Bell, N. (2020). Seeing Stars ® Program Symbol Imagery for Phonological and Orthographic Processing in Reading and Spelling (SI) - Second Edition. [Manual]. California, U.S.A.

Faber, Günter. (2006) The effects of visualizing and verbalizing methods in remedial spelling training: individual changes in dyslexic students’ spelling test performance. International Journal of Special Education, 21(3), 85 – 95. https://files.eric.ed.gov/fulltext/EJ843622.pdf

Krafnick, A. J., Flowers, D. L., Napoliello, E. M., & Eden, G. F. (2011). Gray matter volume changes following reading intervention in dyslexic children. Neuroimage, 57, 733-741. doi:10.1016/j.neuroimage.2010.10.062.

Simos, P. G., Fletcher, J. M., Bergman, E., Breier, J. I., Foorman, B. R., Castillo, E. M. … Papanicolaou, A.C. (2002). Dyslexic-specific brain activation profile becomes normal following successful remedial training. Neurology, 58, 1203–1212. doi:10.1212/WNL.58.8.1203.

Stanké, B., Ferlatte, M-A., Granger, S. & Poulin, M-J. (2015) Efficacité de l’enseignement sans erreur de l’orthographe lexicale. Québec, Canada. (https://brigittestanke.files.wordpress.com/2016/04/efficacitc3a9-de-l_enseignement-sans-erreur-des-cahiers-de-laqpf-volume-5-num_351ro-3.pdf)

About the Authors:

Allyson GrantAllyson Cousineau Grant, MHSc., O(C), Member of CALSPO/OAOO

For more than 13 years, Allyson Cousineau Grant has worked at the Conseil des écoles publiques de l’Est de l’Ontario (CEPEO) with children and adolescents who have a variety of communication difficulties, including difficulties in speech, language, reading and writing. Ms. Cousineau Grant also provides assessment and intervention services with preschool- and school-aged children, at a private office. In these varied contexts, she collaborates with the teaching staff and special education technicians to support them in their interventions with special needs students in the classroom setting. This strong collaboration allows her to identify and integrate winning strategies for supporting such students. In recent years, as part of the Master’s Programs in Speech-Language Pathology and in Audiology at the University of Ottawa, Ms. Cousineau Grant has taught the following courses: Troubles du développement du langage en milieu scolaire [Language development disorders in a school setting], Développement et fonctionnement typique de la communication [Development and typical functioning of communication], and Concepts d’orthophonie pertinents à l’audiologie [Concepts of speech-language pathology that are relevant to audiology]. She is also delighted to provide the course in Développement de la lecture et de l’écriture, évaluation et intervention en milieu francophone en ligne [Development of reading and writing, assessment and intervention in a Francophone online setting] for the University of Alberta. Passionate about teaching and about the education of apprentices in speech-language pathology, she participates in supervising interns in order to give them the necessary tools to apply theories, strategies and effective priority interventions in a school setting. She has many areas of interest as a speech-language pathologist, but Ms. Cousineau Grant focuses her efforts on language, reading and writing disorders, as well as on augmentative and alternative communication (AAO).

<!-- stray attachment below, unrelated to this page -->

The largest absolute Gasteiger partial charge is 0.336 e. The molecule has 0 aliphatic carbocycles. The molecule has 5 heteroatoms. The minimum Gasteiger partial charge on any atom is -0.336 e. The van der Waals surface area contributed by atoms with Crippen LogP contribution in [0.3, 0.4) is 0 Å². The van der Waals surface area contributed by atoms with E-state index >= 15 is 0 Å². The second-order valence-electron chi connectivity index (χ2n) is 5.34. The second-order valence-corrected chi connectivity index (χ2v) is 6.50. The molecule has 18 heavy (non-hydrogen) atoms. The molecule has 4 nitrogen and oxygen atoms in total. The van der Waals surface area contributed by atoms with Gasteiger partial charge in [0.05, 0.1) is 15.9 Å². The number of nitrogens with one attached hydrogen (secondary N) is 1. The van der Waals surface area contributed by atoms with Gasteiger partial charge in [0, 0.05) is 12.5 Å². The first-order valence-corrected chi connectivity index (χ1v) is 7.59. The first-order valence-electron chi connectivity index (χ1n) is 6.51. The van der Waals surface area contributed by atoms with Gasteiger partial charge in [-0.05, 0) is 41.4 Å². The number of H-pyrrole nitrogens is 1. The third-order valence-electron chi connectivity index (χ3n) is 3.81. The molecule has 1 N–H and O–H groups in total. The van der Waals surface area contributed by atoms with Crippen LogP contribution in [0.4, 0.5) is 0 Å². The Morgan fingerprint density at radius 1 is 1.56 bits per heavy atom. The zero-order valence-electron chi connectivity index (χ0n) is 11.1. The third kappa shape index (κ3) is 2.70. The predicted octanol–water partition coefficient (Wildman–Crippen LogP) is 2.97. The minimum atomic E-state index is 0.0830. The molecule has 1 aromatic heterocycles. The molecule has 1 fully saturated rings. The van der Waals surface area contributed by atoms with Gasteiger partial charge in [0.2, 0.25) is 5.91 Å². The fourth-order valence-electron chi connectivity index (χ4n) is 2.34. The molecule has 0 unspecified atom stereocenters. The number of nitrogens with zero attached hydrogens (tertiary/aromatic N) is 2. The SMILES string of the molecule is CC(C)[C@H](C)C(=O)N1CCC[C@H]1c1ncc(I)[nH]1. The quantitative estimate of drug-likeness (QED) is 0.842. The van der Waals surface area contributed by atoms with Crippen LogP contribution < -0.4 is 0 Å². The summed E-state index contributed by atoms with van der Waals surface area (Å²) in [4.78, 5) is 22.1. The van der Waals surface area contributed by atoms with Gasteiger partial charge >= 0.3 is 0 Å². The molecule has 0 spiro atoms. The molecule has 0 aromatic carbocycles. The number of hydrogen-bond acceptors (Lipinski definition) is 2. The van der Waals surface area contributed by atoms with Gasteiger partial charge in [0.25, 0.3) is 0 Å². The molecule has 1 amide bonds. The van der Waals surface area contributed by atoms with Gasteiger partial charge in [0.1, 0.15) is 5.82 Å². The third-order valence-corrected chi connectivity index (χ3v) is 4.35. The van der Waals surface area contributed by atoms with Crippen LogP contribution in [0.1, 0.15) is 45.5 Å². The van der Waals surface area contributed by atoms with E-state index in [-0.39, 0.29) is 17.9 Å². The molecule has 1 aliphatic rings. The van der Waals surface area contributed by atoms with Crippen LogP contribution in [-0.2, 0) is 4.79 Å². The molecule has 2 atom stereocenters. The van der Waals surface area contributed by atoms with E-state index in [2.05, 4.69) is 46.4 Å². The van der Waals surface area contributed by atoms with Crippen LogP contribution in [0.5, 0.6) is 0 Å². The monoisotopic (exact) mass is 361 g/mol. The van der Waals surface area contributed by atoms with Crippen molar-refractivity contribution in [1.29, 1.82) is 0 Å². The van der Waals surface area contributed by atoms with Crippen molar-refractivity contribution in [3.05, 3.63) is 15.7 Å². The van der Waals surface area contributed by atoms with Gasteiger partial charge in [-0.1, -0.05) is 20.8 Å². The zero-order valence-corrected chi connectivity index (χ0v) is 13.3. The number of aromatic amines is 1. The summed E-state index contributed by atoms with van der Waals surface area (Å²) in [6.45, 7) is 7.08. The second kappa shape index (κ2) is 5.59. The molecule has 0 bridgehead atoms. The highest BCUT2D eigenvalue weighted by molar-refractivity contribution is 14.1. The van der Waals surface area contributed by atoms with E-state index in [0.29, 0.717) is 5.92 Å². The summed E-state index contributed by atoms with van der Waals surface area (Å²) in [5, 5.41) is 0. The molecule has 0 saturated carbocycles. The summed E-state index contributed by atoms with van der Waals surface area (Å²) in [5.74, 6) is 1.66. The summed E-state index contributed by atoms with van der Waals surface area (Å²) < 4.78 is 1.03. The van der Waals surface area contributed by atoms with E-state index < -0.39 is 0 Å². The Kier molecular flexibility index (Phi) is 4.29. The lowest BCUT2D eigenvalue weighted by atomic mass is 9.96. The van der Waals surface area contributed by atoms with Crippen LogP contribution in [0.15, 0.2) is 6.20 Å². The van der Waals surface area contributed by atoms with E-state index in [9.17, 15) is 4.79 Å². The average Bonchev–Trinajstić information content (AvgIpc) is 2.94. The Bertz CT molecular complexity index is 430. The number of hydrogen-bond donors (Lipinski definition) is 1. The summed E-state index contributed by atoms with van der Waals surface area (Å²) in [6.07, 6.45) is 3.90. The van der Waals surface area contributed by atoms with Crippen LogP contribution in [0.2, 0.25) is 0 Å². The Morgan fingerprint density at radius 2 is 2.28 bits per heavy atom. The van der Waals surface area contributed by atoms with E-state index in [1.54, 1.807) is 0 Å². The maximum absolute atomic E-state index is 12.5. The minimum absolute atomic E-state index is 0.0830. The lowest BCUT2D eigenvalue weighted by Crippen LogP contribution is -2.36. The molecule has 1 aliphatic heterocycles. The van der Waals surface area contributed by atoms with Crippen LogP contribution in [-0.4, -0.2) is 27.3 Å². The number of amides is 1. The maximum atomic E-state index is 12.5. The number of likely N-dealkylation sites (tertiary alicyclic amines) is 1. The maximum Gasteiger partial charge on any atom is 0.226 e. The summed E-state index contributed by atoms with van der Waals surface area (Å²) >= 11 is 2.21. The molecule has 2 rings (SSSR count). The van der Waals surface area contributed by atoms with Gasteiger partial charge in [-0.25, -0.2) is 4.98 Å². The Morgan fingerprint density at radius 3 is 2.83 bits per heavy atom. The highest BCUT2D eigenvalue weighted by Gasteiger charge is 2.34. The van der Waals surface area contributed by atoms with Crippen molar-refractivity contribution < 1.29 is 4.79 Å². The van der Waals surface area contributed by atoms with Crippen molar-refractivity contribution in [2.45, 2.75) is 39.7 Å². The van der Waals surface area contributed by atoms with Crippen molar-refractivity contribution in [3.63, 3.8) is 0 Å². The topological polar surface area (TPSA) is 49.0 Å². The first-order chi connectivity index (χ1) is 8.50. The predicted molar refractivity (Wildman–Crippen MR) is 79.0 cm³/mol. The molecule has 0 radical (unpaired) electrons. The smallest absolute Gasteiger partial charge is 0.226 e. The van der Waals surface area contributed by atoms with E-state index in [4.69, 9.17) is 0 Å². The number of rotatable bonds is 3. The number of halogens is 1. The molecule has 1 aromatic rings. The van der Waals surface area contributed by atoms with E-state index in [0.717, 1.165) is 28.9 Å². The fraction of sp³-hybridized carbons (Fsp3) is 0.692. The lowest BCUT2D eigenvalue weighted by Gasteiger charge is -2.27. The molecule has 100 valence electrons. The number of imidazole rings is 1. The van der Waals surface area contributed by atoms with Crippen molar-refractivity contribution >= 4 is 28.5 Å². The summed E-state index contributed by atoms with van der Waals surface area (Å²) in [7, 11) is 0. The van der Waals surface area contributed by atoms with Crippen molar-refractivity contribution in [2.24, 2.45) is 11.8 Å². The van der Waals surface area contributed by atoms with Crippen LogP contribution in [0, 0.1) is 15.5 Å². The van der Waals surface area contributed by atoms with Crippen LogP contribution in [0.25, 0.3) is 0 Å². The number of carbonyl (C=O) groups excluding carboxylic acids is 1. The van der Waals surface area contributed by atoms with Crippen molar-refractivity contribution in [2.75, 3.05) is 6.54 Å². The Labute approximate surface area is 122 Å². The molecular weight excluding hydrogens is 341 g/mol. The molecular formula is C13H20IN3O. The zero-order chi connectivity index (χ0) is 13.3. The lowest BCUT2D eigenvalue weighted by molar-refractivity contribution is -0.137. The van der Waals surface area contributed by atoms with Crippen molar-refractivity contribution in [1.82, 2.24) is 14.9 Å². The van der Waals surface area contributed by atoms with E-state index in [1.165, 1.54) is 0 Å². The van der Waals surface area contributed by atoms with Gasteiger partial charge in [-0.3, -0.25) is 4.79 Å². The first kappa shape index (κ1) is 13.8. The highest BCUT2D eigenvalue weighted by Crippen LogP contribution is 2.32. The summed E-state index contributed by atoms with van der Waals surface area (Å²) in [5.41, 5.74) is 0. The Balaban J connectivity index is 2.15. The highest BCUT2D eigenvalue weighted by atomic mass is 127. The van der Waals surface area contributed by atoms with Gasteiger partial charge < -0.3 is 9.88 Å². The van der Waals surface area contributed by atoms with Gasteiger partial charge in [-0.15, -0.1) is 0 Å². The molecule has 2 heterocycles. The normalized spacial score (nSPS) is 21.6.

Lisa LewisLisa Lewis, MHSc, O(C), Member of CALSPO/OAOO

For the past 18 years, Lisa Lewis has worked with different populations, such as with preschool and school-aged children, as well as adults presenting with various developmental or acquired communication disorders. She has accumulated a wealth of knowledge and experience pertaining to oral and written language difficulties and disorders (reading and writing), social communication (pragmatics), speech (articulation/phonology, voice and stuttering), learning disabilities and executive functions. In her job at the Conseil des écoles publiques de l’Est de l’Ontario (CEPEO), she works very closely with all members of the school team to support them in their interventions with students, whether these are one-on-one, small-group or classroom interventions. This strong collaboration has enabled her to equip staff with effective and winning strategies so that they can better support special needs students, such as those who have a language development difficulty or disorder (LDD), a learning disability (LD), or an autism spectrum disorder (ASD), as well as to support students with a mild intellectual disability (MID). In recent years, Ms. Lewis has also taught a few college-level courses at Cité Collégiale, as well as certain courses in the Master’s Program in Speech-Language Pathology at the University of Ottawa. Since 2016, Ms. Lewis has also participated as a speaker each year at the LD@school’s Educators’ Institute, with the goal of supporting Ontario teachers working with K-12 students with LDs, to help them adapt their teaching approach efficiently. Passionate about teaching and about the education of new speech-language pathologists, she participates actively in the clinical supervision of many speech-language pathology and audiology interns so that they will be equipped to apply winning practices and strategies, and effective priority interventions in school settings.